I have a table that has 20 integer columns and 1 text column named 'foo'

If I run query:

SELECT * from table_name where foo is NULL

I get error:

ERROR:  column "foo" does not exist

I have checked myself that his column indeed exists. If I do something like:

SELECT * from table_name where count is NULL

The resulting output shows 'foo' as one of the columns.... I am guessing I have to do something special in the query because foo is a text column...

Thanks for the help (POSTGRESQL 8.3)

  • 1
    What do you see if you go into psql and type "\d table_name"? – Paul Tomblin Apr 17 '12 at 23:48
  • 2
    How did you create the column? Was it created as "Foo" or "Foo " or similar? – mu is too short Apr 17 '12 at 23:51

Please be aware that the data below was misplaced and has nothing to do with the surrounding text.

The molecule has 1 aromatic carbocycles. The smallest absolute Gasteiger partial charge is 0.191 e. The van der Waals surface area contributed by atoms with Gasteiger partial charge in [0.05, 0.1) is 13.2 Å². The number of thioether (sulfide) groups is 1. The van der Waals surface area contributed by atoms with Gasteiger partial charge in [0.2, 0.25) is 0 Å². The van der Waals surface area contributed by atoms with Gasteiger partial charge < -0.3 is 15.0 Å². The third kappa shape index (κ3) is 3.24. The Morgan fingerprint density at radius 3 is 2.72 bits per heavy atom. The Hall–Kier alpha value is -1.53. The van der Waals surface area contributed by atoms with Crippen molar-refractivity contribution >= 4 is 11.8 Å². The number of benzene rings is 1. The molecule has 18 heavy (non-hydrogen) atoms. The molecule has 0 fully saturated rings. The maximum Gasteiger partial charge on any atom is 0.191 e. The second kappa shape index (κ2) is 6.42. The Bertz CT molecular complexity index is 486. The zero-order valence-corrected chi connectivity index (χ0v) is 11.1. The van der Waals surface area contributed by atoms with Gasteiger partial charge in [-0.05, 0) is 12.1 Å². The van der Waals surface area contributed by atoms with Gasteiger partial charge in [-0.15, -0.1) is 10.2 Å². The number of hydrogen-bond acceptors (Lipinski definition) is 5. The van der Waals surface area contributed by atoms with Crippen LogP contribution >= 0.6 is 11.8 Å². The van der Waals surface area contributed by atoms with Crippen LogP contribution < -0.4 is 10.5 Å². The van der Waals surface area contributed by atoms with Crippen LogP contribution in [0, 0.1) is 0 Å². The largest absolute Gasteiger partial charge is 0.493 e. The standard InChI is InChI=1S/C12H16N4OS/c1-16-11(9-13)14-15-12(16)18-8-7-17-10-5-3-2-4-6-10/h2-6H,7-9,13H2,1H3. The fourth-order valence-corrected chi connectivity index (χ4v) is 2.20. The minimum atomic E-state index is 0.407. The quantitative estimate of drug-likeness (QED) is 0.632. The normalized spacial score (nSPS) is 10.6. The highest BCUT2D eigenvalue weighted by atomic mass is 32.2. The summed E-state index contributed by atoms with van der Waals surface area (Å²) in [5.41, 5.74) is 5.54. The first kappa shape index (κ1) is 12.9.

• @PaulTomblin I am accessing using phpPGmyadmin, don't have access to cmd line. – nulltorpedo Apr 17 '12 at 23:52
  • 1
    @muistooshort It is "foo". I checked for trailing spaces – nulltorpedo Apr 17 '12 at 23:57
  • 1
    What SQL was used to create the table? You should be able to dig that out of phpPGmyadmin. – mu is too short Apr 18 '12 at 0:15

11 Answers 11


You accidentally created the column name with a trailing space and presumably phpPGadmin created the column name with double quotes around it:

create table your_table (
    "foo " -- ...

That would give you a column that looked like it was called foo everywhere but you'd have to double quote it and include the space whenever you use it:

select ... from your_table where "foo " is not null

The best practice is to use lower case unquoted column names with PostgreSQL. There should be a setting in phpPGadmin somewhere that will tell it to not quote identifiers (such as table and column names) but alas, I don't use phpPGadmin so I don't where that setting is (or even if it exists).